They'd been sitting there, on the pad, waiting patiently, when I walked up tools in hand. The nurses were so happy to see me I got a big hug. It was only a little fuzz on a main rotor chip detector, so I had them back up in no time. The light was magical, so I put away my helicopter fixin' tools and pulled out my Nikon, and sat down on the edge of the rocks surrounding the pad. The light was also dark! The pilot fired up both of the big Pratt engines, and turned the running lights on, and I marveled at the colors. Balancing my camera on my knee, I squeezed off several 1-second long exposures, before he pulled pitch and climbed away. To me, it wasn't just a helicopter picture, it was a mood, a feeling, an urgency...storm coming, need to get back to base. The shot became a favorite amongst the crews, and graced a number of company computers as wallpaper.
Then tragedy struck. Just under two years later, this helicopter crashed in Cajon Canyon, with the loss of all three crewmembers on board, including Flight Nurse Katrina Kish (an amazing ball of joy and energy to touched everyone around her), who just happened to also be onboard the night I took this shot. From a thing of joy, this image became a thing of sorrow, and was one that was used a lot at the memorial service.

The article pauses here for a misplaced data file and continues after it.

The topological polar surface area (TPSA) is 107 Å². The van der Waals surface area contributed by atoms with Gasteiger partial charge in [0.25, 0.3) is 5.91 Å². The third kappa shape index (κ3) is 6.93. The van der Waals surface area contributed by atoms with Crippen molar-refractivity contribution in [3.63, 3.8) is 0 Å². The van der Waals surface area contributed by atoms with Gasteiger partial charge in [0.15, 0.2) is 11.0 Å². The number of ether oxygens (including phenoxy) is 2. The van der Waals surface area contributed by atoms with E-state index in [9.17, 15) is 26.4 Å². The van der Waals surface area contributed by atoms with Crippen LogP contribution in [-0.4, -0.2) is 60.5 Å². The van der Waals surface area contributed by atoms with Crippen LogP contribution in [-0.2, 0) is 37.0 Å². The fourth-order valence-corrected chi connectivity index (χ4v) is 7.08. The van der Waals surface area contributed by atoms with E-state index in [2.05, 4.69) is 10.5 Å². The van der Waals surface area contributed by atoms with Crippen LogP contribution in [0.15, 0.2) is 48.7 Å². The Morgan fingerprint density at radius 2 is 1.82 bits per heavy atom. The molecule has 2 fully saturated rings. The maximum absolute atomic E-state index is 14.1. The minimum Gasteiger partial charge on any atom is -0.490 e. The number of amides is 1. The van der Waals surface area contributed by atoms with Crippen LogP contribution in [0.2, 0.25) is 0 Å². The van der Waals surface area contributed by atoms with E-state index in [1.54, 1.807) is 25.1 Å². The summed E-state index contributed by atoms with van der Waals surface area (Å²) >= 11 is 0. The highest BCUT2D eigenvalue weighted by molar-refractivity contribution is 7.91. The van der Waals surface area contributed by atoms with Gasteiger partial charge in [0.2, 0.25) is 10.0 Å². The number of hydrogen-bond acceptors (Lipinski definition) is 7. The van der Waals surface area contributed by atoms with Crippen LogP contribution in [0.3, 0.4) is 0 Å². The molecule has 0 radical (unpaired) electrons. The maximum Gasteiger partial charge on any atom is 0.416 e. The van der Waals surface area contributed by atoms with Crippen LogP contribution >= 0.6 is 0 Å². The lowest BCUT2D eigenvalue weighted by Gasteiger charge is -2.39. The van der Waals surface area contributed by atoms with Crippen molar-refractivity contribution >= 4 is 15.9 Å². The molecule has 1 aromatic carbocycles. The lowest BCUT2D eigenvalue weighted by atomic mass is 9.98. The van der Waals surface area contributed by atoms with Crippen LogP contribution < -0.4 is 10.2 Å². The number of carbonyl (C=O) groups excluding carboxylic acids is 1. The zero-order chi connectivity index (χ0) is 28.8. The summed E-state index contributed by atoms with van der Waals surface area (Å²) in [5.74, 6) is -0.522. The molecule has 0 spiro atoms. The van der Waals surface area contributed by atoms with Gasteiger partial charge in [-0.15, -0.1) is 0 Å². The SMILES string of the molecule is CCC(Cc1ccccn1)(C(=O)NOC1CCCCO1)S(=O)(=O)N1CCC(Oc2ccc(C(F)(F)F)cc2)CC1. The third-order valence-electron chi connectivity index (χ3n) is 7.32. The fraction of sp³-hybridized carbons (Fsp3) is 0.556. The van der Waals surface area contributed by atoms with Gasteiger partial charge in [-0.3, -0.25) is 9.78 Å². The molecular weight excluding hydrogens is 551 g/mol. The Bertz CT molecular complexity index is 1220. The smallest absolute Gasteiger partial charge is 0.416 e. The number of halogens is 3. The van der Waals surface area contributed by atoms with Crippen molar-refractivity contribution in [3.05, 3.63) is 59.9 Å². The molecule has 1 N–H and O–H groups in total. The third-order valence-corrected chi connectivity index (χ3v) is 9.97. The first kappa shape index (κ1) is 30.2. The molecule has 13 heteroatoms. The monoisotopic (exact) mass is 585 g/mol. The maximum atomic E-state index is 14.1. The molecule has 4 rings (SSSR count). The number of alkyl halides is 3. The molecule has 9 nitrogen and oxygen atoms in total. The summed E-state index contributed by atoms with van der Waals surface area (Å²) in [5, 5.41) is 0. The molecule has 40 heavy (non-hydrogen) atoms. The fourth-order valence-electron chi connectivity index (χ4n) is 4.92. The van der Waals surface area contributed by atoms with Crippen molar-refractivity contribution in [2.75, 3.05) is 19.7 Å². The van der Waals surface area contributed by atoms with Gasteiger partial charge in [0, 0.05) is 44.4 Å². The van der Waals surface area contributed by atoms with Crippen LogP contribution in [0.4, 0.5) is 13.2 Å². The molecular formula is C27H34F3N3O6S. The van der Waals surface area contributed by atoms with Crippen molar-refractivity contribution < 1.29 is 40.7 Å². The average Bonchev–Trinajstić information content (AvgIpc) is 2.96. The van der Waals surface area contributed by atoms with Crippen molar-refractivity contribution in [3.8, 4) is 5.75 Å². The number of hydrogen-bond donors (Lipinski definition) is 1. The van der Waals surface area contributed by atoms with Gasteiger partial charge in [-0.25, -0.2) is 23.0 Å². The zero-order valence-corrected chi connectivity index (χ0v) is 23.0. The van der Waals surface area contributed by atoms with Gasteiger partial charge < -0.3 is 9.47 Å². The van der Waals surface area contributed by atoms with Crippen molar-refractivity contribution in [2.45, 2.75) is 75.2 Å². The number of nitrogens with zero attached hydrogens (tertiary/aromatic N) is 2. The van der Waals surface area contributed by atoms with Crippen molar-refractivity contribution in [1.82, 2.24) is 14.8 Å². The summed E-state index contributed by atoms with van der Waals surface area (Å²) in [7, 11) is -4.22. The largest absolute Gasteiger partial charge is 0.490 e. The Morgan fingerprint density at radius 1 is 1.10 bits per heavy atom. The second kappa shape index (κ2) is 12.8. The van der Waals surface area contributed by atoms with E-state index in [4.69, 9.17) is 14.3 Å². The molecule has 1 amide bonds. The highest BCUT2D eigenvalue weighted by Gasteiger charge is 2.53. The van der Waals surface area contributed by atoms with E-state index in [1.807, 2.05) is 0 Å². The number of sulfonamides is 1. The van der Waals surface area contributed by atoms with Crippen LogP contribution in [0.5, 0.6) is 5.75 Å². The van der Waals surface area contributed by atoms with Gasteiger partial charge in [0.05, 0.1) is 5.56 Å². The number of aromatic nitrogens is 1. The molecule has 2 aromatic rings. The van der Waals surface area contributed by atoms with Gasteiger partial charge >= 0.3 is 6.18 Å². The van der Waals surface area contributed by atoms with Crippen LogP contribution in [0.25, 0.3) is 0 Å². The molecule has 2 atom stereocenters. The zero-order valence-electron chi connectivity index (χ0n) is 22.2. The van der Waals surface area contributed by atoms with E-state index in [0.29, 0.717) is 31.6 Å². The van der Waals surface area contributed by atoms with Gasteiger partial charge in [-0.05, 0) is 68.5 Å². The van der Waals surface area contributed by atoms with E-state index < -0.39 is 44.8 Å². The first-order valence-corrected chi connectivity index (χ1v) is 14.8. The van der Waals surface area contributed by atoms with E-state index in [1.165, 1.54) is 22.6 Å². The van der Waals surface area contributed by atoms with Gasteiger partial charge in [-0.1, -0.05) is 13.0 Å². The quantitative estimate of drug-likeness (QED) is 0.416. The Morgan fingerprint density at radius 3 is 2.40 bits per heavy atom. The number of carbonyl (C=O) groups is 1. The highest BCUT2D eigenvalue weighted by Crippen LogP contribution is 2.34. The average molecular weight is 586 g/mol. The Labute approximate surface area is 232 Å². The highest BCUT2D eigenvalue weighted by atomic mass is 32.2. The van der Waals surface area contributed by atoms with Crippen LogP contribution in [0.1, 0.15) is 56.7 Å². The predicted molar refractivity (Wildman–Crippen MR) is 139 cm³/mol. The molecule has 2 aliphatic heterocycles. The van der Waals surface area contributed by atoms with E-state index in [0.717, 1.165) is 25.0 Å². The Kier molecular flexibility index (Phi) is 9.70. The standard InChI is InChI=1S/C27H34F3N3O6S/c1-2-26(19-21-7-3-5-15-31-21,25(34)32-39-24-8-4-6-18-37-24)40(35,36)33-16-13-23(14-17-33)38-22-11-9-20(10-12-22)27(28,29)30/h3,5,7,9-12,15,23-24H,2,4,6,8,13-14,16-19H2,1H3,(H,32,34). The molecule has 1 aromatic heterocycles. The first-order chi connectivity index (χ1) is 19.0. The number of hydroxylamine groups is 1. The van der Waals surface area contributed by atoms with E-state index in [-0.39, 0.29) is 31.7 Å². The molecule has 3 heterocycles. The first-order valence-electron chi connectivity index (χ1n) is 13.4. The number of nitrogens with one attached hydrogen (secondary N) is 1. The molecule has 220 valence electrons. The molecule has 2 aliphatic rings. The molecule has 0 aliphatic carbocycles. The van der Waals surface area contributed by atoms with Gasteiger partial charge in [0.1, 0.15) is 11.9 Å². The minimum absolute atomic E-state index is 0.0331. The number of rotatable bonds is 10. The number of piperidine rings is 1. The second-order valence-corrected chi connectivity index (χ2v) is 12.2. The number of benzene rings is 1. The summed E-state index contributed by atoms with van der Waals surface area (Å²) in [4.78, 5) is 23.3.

I haven't looked at it much since then. It was one of my first images in my quest - if only accidental this particular time - to master night photography, and I've gone on to other subjects, although none of which can approach this one for poignancy. So when I came across the image in my archive, memories came flooding back...the smell of a helicopter transmission, the hugs of nurses, the whine of twin PT-6s winding up, the cold stabbing of rotor blast, the loss of friends. All in a moment's capture of some pretty lights at night. All in the life of a photograph.